For what this blade was designed for, low-intensive hunting applications, it’s more than enough and quite durable.

Its hollow grind also slices through materials easily, lessening any chance you’ll accidentally damage this classic knife, even when resharpening.

Part of this knife’s modern makeover is the fact that its handle is made from G10. It’s no space-age metal, don’t get us wrong, but it does help the knife look more modern.

G10 is a pretty durable epoxy resin laminate that uses fiberglass, and it’s formed using high pressures so anything you come across in your travels shouldn’t be enough to break it.

On the handle is a pocket clip for convenient storage too.

It can be hard to close due to the straight lock that the closing mechanism uses.

Maybe it’ll lessen with time but it’s definitely enough to put someone who wants a smooth and easy sheathing off.

Overall, it’s a great small knife for fishing or precise carcass prep, and it’s the most affordable knife here too.

Pros:

  • An older and more subtle switchblade-style knife design brought into the modern age with KA-BAR’s manufacturing.

  • A hollow blade made with 420 SS steel with a Rockwell rating of 52-54.

  • A handle made from G-10 epoxy resin laminate for strong grip.

  • The most affordable KA-BAR knife on this list.

Cons:

  • It can be difficult to close with one hand. This may get easier with time, however.

Best KA BAR Knife Buying Guide

Choosing A Knife That You Can Rely On

We’ve slipped in this small buyers’ guide for those of you who are new to buying, or otherwise just want to scout everything related to your purchase before you pull the trigger.

Whichever one you are, you should be able to get something from this guide.

We’ve broken down the average KA-BAR knife into its different parts and described what we like to see in every category.

Even if you have a different knife brand in mind, comparing with our standards might help you identify a problem area that your knife won’t cover, or give you peace of mind that you’re getting a quality product.

The Blade

It goes without saying but we’ll say it anyway, you should know what blade size you want before you make any moves. You don’t want a massive tanto blade if you only need a little jackknife for gutting fish.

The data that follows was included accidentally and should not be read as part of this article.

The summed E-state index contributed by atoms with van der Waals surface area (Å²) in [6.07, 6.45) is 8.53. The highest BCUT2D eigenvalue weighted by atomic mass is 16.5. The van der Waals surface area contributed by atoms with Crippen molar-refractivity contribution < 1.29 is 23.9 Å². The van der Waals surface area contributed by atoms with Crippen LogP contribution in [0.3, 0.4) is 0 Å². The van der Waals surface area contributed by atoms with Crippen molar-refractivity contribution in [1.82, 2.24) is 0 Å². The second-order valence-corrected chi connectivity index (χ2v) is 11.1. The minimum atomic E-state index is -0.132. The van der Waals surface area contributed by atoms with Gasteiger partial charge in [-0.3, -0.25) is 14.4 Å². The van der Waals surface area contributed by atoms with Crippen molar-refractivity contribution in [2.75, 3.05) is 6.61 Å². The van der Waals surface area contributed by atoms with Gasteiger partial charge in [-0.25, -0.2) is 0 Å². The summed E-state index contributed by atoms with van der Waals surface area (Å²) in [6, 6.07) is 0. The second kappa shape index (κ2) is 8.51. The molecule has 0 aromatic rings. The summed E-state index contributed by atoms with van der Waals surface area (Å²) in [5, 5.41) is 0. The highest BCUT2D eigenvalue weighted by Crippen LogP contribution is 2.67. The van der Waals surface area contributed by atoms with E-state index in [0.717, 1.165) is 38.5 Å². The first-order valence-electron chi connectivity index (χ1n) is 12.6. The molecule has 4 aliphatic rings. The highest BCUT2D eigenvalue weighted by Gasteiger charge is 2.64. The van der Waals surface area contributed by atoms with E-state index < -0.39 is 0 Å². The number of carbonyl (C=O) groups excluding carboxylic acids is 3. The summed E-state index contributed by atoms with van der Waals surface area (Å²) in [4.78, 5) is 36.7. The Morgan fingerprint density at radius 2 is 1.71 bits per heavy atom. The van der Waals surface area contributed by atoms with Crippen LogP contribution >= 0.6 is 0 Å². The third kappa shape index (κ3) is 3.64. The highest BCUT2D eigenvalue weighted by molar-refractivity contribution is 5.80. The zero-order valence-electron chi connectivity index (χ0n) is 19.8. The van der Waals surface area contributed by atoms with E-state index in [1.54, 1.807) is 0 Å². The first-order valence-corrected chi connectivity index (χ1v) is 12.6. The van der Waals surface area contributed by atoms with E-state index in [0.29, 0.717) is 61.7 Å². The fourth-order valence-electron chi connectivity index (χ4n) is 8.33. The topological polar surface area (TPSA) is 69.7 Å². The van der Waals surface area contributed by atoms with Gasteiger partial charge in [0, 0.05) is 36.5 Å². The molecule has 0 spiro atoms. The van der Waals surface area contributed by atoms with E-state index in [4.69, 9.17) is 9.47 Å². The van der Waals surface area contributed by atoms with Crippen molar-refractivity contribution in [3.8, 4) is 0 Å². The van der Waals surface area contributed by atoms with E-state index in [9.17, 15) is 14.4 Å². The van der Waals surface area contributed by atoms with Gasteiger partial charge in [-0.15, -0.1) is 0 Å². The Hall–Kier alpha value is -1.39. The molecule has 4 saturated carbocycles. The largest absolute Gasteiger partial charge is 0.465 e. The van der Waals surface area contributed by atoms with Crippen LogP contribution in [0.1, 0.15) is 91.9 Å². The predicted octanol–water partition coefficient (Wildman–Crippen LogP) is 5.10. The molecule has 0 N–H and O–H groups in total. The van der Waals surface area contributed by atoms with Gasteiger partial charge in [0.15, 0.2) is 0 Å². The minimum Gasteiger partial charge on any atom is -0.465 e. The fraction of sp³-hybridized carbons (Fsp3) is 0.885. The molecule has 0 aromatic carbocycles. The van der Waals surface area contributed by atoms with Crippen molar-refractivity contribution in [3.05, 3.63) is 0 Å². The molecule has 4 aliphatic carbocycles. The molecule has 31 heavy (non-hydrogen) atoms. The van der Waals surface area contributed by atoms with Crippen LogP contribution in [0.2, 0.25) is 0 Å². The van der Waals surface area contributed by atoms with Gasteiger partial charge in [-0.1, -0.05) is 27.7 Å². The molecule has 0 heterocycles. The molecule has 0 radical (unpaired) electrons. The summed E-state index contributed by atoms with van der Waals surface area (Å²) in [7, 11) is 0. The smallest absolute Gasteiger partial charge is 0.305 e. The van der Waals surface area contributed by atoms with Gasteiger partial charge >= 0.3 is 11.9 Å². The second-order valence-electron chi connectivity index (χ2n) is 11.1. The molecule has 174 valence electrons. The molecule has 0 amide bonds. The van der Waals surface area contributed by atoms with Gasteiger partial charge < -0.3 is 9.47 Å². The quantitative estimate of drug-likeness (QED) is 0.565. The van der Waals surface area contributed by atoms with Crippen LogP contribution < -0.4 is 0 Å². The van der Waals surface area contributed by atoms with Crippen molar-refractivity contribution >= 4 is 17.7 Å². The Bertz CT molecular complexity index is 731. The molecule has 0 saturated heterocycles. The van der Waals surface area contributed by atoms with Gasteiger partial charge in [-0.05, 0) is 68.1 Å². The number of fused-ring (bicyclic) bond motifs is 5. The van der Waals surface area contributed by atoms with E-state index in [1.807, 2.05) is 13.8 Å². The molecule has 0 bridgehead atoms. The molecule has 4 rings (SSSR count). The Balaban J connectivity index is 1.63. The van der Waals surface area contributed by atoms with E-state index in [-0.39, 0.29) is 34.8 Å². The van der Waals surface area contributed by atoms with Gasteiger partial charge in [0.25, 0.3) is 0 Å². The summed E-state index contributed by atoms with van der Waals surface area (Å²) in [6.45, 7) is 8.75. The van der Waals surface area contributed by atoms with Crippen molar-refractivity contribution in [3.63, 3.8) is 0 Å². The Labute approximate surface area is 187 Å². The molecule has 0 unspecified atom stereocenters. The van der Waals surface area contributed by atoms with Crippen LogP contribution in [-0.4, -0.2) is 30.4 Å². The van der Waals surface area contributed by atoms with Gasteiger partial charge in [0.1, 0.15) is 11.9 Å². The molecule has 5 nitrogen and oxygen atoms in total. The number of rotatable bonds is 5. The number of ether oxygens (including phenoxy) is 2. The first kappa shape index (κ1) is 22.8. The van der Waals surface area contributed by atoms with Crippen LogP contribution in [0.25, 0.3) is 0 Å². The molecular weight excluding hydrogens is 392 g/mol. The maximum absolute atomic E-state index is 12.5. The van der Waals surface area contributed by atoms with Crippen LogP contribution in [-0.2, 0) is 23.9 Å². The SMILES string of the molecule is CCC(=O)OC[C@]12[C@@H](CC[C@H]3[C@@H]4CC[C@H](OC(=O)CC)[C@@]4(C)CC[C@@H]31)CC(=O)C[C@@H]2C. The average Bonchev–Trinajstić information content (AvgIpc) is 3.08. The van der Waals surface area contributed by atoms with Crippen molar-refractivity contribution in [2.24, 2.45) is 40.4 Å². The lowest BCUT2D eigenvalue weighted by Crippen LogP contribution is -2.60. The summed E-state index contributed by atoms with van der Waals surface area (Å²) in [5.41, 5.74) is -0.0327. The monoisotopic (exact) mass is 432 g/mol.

Once you have that ironed out, start looking at the blade material. Metal, obviously, but it’s more complicated than that.

You’ll see most of our KA-BAR favorites are made with 1095 Cro-Van steel, a hard and expensive composite metal that many of KA-BAR’s higher-end knives have.

Hardness and color are the two main things you should pay attention to when looking at blade material. Fortunately, hardness is quantified through the Rockwell hardness scale or HRC.

For outdoorsman knives, most will be in the 50 to 60 HRC range, and you should aim for harder blades if you have more intensive uses planned for your knife.

Color is simple, do you want a blade that glints or not? Beware that a pretty glint can cost you good game during a hunt.

With KA-BAR knives, you’re usually looking at a clip or drop-point knife.

You can get tanto and hawkbill KA-BARs, as we’ve demonstrated above, but they have less versatile uses.

Clip points are great for penetration and detail work while drops are durable points that are pretty versatile in how you apply them.

It may be daunting to see measurements of a knife’s edge angle, so let us make it nice and simple. Twenty degrees.

That’s it. If you’re getting a tactical knife, reaching for a twenty-degree edge angled knife is the best compromise between sharpness and edge retention.

The Handle

Just like the blade, the handle should be durable too. This means you need to pay attention to the material that the handle is made from.

Some like it classic, using wood or leather like the KA-BAR USMC at number one.

We love this classic design, but others might prefer sleek, dark polymers and high-tech resins to get the job done.

Fortunately for them, the modern tactical knife market is full of those too.

We’d suggest Kraton G, G10, Grivory, or Zytel.

Check reviews of any knife you want since reviewers will certainly call out a subpar handle.

The Sheath

You want a sheath to be three things, accessible, secure, and protective.

Accessibility is simple enough, it should be easy to unsheathe and sheathe, for you that is. That’s because you want it to be secure.

Security means that it won’t fall from the sheath during movement, and it should especially be harder for someone to take the knife out of its sheath without wearing it.

By protective, we meant that the sheath should keep the blade clean and functional.

This usually means some kind of ventilation system that lets air and any built-up moisture like water or blood to pass through the sheath.

That way it doesn’t stay on the blade, which would cause harmful rust if left untreated. There’s no good in a sheath that slowly ruins your blade over time.

I hope that you've now found the Best KA BAR Knife that money can buy.